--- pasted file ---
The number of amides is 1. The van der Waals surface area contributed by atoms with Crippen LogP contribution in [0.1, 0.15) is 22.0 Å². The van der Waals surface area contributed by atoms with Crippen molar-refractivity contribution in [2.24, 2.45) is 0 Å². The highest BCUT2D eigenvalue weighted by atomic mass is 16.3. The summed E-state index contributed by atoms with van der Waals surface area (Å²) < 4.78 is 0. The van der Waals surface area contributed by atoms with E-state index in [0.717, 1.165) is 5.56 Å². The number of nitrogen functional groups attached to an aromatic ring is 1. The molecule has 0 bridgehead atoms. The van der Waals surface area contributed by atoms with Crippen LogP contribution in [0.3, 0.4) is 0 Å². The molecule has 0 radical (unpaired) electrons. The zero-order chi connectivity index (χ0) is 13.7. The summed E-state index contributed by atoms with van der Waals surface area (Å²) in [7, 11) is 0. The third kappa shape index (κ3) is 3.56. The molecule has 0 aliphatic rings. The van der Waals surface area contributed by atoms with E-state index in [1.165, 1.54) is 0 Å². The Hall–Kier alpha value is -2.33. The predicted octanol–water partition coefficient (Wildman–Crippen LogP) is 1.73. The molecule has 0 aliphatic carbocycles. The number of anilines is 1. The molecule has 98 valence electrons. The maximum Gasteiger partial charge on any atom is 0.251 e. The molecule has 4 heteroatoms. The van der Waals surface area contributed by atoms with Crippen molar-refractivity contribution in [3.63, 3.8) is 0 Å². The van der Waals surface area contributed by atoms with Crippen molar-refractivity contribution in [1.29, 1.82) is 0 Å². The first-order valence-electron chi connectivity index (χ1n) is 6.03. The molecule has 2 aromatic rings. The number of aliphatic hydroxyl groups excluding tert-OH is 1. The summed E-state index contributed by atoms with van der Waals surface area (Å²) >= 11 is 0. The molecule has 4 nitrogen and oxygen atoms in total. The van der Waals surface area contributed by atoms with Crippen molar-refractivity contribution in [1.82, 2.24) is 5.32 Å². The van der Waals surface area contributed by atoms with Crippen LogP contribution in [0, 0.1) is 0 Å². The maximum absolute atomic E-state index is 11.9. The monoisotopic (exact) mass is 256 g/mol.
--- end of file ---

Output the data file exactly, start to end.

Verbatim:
The number of amides is 1. The van der Waals surface area contributed by atoms with Crippen LogP contribution in [0.1, 0.15) is 22.0 Å². The van der Waals surface area contributed by atoms with Crippen molar-refractivity contribution in [2.24, 2.45) is 0 Å². The highest BCUT2D eigenvalue weighted by atomic mass is 16.3. The summed E-state index contributed by atoms with van der Waals surface area (Å²) < 4.78 is 0. The van der Waals surface area contributed by atoms with E-state index in [0.717, 1.165) is 5.56 Å². The number of nitrogen functional groups attached to an aromatic ring is 1. The molecule has 0 bridgehead atoms. The van der Waals surface area contributed by atoms with Crippen LogP contribution in [0.3, 0.4) is 0 Å². The molecule has 0 radical (unpaired) electrons. The zero-order chi connectivity index (χ0) is 13.7. The summed E-state index contributed by atoms with van der Waals surface area (Å²) in [7, 11) is 0. The third kappa shape index (κ3) is 3.56. The molecule has 0 aliphatic rings. The van der Waals surface area contributed by atoms with E-state index in [1.165, 1.54) is 0 Å². The Hall–Kier alpha value is -2.33. The predicted octanol–water partition coefficient (Wildman–Crippen LogP) is 1.73. The molecule has 0 aliphatic carbocycles. The number of anilines is 1. The molecule has 98 valence electrons. The maximum Gasteiger partial charge on any atom is 0.251 e. The molecule has 4 heteroatoms. The van der Waals surface area contributed by atoms with Crippen molar-refractivity contribution in [3.63, 3.8) is 0 Å². The van der Waals surface area contributed by atoms with Crippen molar-refractivity contribution in [1.29, 1.82) is 0 Å². The first-order valence-electron chi connectivity index (χ1n) is 6.03. The molecule has 2 aromatic rings. The number of aliphatic hydroxyl groups excluding tert-OH is 1. The summed E-state index contributed by atoms with van der Waals surface area (Å²) >= 11 is 0. The molecule has 4 nitrogen and oxygen atoms in total. The van der Waals surface area contributed by atoms with Crippen molar-refractivity contribution in [1.82, 2.24) is 5.32 Å². The van der Waals surface area contributed by atoms with Crippen LogP contribution in [0, 0.1) is 0 Å². The maximum absolute atomic E-state index is 11.9. The monoisotopic (exact) mass is 256 g/mol.